• AR-Sen: If you've been wondering about Democratic Sen. Mark Pryor's surprising reversal of fortune in his difficult re-election campaign, this new piece from U.S. News probably does as decent a job as anyone can in trying to explain Pryor's return from the dead. There's no hard data here, so the thesis isn't falsifiable, but the authors argue that GOP Rep. Tom Cotton's "wooden and academic" style has made it hard for him to connect in a small state where parochial retail politics is still king.
Cotton's also been hurt, they say, by his lack of deep connections to Arkansas, and the fact that he's had to run ads trying to demonstrate his ties to his ostensible home state only underscores that this is an issue for him. Most interesting, though, is the argument that Pryor's remarks in early March, claiming Cotton has a "sense of entitlement" leading him to feel he should be elevated to the Senate because he served in the military, have actually undermined Cotton and not Pryor.
Originally many observers believed Pryor made an uncouth jab that would hurt him, but one unnamed Democrat suggests the comments actually "planted the necessary seed of doubt" about Cotton, and even thinks Pryor may have been playing a long game, accepting a "short-term hit" in exchange for a "long-term gain." And as he has with his Arkansas roots, Cotton has felt compelled to defend himself in TV advertisements against charges that he's overly ambitious, so perhaps the rebuke actually drew some blood. Again, this is all speculative and anecdotal, but Cotton certainly wouldn't be the first politician to run aground because of a relatability gap.
• AK-Sen: A supposed spat between Democrats Mark Begich and Claire McCaskill may actually just be a particularly crafty bit of Br'er Rabbit-style trickery—and it's not like McCaskill is a stranger to political shenanigans. McCaskill has been pushing legislation that would eliminate the special treatment received by so-called Alaska Native Corporations, which are intended to help native communities reap benefits from the state's oil production efforts. McCaskill claims the ANC's profits are not actually reaching their intended beneficiaries, a charge that Begich has reacted angrily to, going so far as to say that McCaskill "has trouble understanding Alaska history, even with my repeated attempts to reason with her."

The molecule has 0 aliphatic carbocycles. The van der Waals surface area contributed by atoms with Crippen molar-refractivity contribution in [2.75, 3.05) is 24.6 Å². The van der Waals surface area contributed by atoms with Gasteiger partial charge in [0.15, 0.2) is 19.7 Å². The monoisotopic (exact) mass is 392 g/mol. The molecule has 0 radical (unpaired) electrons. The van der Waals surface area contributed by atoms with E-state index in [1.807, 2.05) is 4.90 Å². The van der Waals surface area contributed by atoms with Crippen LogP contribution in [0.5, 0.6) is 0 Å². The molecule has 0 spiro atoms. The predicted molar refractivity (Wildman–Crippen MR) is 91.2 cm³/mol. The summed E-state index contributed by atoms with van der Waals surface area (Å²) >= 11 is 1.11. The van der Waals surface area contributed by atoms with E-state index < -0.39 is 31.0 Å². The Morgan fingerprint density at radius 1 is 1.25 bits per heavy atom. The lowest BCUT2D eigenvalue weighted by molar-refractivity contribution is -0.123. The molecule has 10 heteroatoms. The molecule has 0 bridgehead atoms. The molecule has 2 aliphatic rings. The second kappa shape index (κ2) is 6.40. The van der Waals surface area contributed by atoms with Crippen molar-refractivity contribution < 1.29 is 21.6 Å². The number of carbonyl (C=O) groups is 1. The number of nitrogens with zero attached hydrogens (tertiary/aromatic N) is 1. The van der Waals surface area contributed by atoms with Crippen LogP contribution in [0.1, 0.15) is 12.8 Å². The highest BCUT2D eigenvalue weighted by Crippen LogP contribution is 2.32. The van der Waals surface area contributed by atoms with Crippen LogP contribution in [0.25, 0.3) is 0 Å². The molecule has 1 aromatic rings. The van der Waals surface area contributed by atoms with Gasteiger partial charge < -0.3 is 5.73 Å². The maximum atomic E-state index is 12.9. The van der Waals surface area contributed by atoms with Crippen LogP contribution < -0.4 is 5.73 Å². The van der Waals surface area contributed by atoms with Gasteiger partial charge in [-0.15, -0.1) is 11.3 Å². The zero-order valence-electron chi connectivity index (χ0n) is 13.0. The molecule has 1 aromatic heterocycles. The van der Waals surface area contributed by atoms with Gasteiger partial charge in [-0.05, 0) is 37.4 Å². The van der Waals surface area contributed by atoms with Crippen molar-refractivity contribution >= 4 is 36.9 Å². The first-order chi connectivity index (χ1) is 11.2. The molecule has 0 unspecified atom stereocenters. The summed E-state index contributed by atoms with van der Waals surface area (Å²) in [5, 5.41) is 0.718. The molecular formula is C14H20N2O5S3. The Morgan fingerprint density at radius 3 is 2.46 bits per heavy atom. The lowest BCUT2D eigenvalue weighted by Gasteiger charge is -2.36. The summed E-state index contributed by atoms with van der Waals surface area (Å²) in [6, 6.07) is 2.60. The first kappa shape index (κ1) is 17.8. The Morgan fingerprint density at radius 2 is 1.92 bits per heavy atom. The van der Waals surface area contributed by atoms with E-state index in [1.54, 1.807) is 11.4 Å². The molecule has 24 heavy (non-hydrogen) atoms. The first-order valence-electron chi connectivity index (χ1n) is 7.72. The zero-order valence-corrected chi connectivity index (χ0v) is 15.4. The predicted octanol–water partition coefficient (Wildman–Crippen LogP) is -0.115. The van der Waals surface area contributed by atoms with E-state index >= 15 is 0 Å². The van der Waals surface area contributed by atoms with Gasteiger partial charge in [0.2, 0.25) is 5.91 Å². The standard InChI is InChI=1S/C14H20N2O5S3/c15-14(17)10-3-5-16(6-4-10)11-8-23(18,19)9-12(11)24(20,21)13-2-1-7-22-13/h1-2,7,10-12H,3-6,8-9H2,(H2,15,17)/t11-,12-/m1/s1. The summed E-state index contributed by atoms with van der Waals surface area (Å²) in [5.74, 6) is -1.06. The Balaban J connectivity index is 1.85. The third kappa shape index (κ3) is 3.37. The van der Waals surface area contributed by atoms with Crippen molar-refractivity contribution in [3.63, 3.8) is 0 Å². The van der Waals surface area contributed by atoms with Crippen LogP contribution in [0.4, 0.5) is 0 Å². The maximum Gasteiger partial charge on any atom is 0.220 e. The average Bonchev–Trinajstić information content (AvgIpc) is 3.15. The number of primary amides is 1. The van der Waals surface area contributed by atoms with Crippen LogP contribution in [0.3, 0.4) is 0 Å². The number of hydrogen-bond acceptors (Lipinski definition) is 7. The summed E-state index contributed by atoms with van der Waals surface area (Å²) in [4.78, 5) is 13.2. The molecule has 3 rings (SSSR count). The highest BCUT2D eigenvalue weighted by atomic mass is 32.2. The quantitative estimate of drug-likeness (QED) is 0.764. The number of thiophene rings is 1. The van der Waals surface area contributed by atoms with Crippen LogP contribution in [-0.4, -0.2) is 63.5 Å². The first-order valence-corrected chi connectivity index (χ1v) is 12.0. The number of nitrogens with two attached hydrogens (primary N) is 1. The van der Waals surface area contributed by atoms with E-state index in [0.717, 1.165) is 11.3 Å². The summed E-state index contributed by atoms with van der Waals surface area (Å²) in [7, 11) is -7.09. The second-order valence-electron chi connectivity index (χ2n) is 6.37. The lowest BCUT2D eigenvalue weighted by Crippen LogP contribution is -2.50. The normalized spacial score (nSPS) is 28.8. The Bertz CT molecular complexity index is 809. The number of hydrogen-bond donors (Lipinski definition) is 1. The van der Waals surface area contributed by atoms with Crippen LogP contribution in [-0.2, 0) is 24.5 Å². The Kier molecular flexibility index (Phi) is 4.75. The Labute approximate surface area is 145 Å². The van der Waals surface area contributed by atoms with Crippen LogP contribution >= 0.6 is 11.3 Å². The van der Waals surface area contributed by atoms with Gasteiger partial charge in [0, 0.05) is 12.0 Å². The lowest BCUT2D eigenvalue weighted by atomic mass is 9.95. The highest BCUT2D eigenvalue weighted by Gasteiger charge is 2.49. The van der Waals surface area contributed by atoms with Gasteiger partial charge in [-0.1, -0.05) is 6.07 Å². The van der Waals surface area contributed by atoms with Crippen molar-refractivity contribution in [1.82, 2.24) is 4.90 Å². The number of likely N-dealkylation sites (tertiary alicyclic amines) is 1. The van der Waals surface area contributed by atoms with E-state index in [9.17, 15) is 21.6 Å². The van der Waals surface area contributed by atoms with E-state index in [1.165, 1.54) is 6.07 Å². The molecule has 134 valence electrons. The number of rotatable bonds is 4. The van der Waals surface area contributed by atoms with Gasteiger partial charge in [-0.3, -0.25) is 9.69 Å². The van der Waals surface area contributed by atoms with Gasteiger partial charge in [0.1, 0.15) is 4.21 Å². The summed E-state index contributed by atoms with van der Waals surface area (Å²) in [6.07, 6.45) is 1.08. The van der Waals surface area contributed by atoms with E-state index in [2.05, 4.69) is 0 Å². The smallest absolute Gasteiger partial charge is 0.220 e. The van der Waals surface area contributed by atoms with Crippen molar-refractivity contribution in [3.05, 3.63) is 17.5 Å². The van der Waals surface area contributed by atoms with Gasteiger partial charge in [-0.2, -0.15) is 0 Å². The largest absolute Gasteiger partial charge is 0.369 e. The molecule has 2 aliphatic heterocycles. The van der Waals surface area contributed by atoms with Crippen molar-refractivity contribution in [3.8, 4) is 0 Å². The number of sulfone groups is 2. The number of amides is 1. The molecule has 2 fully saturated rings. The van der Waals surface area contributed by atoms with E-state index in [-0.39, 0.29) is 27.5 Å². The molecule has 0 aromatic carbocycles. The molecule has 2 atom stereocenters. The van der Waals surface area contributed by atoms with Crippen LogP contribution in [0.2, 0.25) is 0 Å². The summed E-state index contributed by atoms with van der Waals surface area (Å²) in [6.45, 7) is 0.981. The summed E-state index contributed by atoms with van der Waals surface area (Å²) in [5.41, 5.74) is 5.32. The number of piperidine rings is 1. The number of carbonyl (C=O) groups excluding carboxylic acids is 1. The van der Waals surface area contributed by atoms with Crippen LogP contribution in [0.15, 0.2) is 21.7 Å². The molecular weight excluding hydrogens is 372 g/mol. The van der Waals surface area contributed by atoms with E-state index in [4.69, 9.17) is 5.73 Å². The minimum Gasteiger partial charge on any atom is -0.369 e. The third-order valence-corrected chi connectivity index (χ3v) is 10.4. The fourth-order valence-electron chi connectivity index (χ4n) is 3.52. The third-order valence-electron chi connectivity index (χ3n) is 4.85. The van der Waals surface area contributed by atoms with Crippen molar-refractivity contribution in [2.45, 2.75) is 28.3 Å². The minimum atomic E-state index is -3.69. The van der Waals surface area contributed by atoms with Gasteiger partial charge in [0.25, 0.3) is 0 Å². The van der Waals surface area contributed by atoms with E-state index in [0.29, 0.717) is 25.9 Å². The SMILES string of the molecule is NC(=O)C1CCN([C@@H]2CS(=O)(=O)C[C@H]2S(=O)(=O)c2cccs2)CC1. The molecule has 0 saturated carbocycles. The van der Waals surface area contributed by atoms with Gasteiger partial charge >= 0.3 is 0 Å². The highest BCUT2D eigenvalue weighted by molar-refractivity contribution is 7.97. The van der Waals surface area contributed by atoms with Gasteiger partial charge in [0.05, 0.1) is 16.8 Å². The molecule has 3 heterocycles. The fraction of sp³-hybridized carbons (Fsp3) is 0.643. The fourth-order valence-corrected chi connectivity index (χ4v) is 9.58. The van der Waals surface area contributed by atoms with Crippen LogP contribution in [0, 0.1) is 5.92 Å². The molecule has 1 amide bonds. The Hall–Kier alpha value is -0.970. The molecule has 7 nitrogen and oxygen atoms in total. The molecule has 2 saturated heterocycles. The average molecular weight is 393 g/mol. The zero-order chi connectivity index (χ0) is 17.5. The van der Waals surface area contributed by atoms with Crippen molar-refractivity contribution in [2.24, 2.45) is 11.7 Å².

If that seems over-the-top by Senate standards, perhaps it was. As TPM's Dylan Scott points out, it certainly doesn't hurt Begich to pick a fight with his Democratic colleagues. And check out McCaskill's latest statement on the dispute:
"I've fought for six years to change the law in regard to Alaska Native Corporations. There has consistently been one problem—Mark Begich. He single-handedly protects Alaska and the ANCs."It's almost as though Begich's own press shop wrote that! If McCaskill is really taking one for the team here by playing the heel, then my hat is well and truly doffed.
Sarah Palin might have called for the impeachment of President Barack Obama Tuesday, but Iowa Republican Senate candidate Joni Ernst actually beat her to the punch by six months.• KS-Sen: Ha!
At a Montgomery County, Iowa, candidate forum in January, Ernst told a crowd that she believed Obama had "become a dictator" and that he needed to face the consequences for his executive actions, "whether that's removal from office, whether that's impeachment."
Kansas Republican Sen. Pat Roberts is struggling to combat criticism from opponents who say he shouldn't represent a state where he no longer lives permanently.• MS-Sen: Some men just want to watch the world burn, and others merely want to supply the gasoline. The Senate Conservatives Fund just gave legendary sore loser Chris McDaniel $70,000 to keep pursuing his allegations that voter fraud caused him to lose last month's GOP runoff to Sen. Thad Cochran. McDaniel may also use some of the funds to build a hideout deep in the Philippine jungle from which he can continue his fight for decades to come.
Roberts, who owns a property in Dodge City that he currently rents out, didn't help that perception with a verbal slip-up during an interview with KCMO radio. "Every time I get an opponent—I mean, every time I get a chance, I'm home," Roberts said in the interview. "I don't measure my record with regards as a senator as how many times I sleep wherever it is."
• ME-Gov: A PAC backed by the DGA and several labor unions, called Maine Forward, says it plans to spend $2 million this year on ads supporting Democratic Rep. Mike Michaud, who is hoping to unseat GOP Gov. Paul LePage. The group hasn't made any reservations yet, but given LePage's vulnerabilities and Democrats' eagerness to knock him off, the threat is real—and it's not like the DGA messes around.